It’s not easy keeping track of details in a novel that goes back and forth in time. Or any book of fiction, for that matter. What do I mean by details?
Details relative to the characters could mean simple and obvious characteristics such as eye and hair color, height, weight and age, gender, dress style, likes and dislikes, personality quirks, language and speech mannerisms. Believe it or not, it’s not always easy to remember all of these unless your characters re-appear in several books. I keep a list of all these traits for each of my characters. In fact, for each book that my main characters appear, I re-visit the list to make sure I’ve aged them appropriately. Even a year off will throw your readers into a tizzy.
More important, when dealing with generations of families, or when you go back in history to another time period, chart your way through the years, decades, or centuries involved. Ancestry maps can be helpful.
Deadly Provenance goes back to World War II with the “grandparents.” In modern time, the “parents” and “grandchildren” are featured. It’s vital to have all those years mapped out. How old were the grandparents in the 1940s? How old are the parents now? The grandchildren? When did they marry? Who did they marry? Trust me, it’s confusing if you just wing it. Your reader will definitely notice that the parents could not possibly have been born if the grandparents were already dead.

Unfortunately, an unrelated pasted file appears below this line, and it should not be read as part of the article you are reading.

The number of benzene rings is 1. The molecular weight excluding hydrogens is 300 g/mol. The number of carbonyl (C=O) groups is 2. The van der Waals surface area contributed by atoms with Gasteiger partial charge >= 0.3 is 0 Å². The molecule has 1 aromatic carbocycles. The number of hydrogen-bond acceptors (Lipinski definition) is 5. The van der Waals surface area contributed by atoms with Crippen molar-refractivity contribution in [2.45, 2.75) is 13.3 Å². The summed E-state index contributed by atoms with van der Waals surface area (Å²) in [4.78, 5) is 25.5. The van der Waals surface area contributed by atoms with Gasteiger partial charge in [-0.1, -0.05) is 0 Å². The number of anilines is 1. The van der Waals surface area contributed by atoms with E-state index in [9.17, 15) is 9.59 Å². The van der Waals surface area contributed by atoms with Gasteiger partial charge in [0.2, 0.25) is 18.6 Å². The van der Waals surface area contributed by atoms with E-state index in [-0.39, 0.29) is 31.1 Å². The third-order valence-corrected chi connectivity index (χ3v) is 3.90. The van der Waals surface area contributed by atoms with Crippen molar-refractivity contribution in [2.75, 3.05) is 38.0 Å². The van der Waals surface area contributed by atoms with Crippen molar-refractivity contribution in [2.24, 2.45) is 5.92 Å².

Another detail to be meticulous about and I must say I have been remiss in an early book, is language and speech. If a character is from Boston, don’t give him a Brooklyn accent or use an expression that is idiomatic to the wrong region. Same goes for dialect, and, by the way, don’t use too much of it. It’s distracting.
If you use foreign language phrases, please, please, make them correct. A Google translation will give you the basic words, but is the phrasing correct? Do the French, Germans, Slavs, Poles, speak like that? Make it authentic. Ask someone who speaks the language.
Even small details like what flowers bloom when and where are important. In a recent review of my book, Pure Lies, a reader reminded me that lilacs grow in May in New England. I’d had their scent wafting through the air in July. Wrong.
It takes time to get the details correct, but in the end, your work will be far more authentic. And your reader will thank you for it.